• Centers for Medicare & Medicaid Services Announces “Top 10” Costly Drugs List Selected for Price Negotiations

    Kenny Lin, MD, MPH
    Posted on September 5, 2023

    Last week, the Centers for Medicare & Medicaid Services (CMS) announced the first 10 brand name medications that it will negotiate Medicare Part D prices directly with drug manufacturers to take effect starting in 2026. Several of these medications are commonly prescribed by family physicians and were discussed in AFP’s STEPS (Safety, Tolerability, Efficacy, Price, Simplicity) New Drug Reviews feature from 2007 to 2020. Each of the listed drugs received U.S. Food and Drug Administration (FDA) approval for at least one indication before September 2016 and currently faces no generic competition.

    Apixaban (Eliquis)

    Empagliflozin (Jardiance)

    Rivaroxaban (Xarelto)

    Sitagliptin (Januvia)

    Dapagliflozin (Farxiga)

    Sacubitril/valsartan (Entresto)

    Etanercept (Enbrel)

    Ibrutinib (Imbruvica)

    Ustekinumab (Stelara)

    Insulin aspart (Novolog/Fiasp)

    Although Medicare began paying for prescription drugs in 2006, the legislation that created the Part D drug benefit prohibited the federal government from using its purchasing power to negotiate prices directly with pharmaceutical companies, which is what most government health programs in other countries implement from the time of market entry. This changed with the passage of the Inflation Reduction Act in August 2022, which not only gave CMS the authority to negotiate prices of selected brand-name drugs but also penalizes companies that increase prices faster than inflation and caps Medicare beneficiaries’ annual out-of-pocket drug spending starting in 2024.

    Manufacturers have until October 1, 2023, to decide whether they will participate in negotiations with CMS to establish a “maximum fair price” for the designated drugs in Medicare Part D or accept financial penalties for not doing so. Negotiations that will take place over the next year will ultimately establish a discounted price that is at least 25% to 60% lower than the drug’s list price. Collectively, the federal government is expected to save $100 billion over the next decade. That’s because a small number of brand-name drugs have an outsized budget impact, with the 10 most expensive drugs accounting for 22% of gross Medicare Part D spending in 2021. In addition, “spillover” effects may occur from negotiated lower prices because competitors in the same therapeutic class may decide to lower their prices or risk being left off of Part D drug formularies.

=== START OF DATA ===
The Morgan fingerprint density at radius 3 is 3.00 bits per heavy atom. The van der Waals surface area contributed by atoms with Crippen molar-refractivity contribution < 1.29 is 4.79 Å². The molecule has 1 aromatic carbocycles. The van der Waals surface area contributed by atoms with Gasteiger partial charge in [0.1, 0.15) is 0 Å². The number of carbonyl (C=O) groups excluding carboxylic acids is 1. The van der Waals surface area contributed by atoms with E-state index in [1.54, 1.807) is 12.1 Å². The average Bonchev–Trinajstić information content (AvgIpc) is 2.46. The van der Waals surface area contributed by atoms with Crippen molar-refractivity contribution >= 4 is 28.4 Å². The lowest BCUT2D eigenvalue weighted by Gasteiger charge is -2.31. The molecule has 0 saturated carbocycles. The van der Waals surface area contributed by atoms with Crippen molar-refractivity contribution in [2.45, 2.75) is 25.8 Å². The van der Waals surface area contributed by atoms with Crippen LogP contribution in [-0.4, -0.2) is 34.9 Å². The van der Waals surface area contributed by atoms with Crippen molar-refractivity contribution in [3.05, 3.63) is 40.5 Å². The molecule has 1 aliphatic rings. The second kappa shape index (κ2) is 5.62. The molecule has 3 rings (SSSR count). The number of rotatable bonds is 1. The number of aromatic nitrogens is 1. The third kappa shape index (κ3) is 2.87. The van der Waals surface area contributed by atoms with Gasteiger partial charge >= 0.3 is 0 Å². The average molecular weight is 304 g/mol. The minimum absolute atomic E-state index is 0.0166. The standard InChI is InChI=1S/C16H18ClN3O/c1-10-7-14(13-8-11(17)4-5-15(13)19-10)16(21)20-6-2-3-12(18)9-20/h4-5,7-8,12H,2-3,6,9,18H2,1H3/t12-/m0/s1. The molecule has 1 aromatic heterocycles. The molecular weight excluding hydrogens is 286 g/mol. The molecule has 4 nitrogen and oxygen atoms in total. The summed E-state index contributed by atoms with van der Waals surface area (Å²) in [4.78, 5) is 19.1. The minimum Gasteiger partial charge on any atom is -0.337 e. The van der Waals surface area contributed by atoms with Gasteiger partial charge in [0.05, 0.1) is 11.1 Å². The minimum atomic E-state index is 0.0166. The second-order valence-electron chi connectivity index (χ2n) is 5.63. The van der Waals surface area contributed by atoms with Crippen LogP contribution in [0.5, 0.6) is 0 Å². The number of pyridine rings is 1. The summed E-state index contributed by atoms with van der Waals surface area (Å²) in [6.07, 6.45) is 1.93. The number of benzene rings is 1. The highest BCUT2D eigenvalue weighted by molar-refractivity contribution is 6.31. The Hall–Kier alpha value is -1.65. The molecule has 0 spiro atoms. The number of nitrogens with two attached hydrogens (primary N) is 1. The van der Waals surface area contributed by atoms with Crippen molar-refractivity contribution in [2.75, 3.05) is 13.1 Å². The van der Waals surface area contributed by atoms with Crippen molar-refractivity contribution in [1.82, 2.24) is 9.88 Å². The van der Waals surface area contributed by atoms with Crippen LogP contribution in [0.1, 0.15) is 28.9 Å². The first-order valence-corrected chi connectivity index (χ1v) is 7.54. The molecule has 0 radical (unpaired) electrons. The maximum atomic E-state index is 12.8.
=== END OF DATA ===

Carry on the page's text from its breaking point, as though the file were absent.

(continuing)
Given potentially large financial impacts on the companies involved (Eliquis, Jardiance, and Enbrel comprise 23% to 33% of U.S. prescription drug sales of their respective manufacturers, according to STAT), the pharmaceutical industry has already filed multiple lawsuits, seeking to stop price negotiations before they take effect in 2026. Although the industry warns that less revenue could discourage innovation and new drug development, the nonpartisan Congressional Budget Office has estimated that price negotiations would have a small impact on FDA new drug approvals, with 15 fewer drugs approved over the next 30 years out of about 1,300 projected.

    The opinions expressed here are those of the authors and do not necessarily reflect the opinions of the American Academy of Family Physicians or its journals. This service is not intended to provide medical, financial, or legal advice. All comments are moderated and will be removed if they violate our Terms of Use.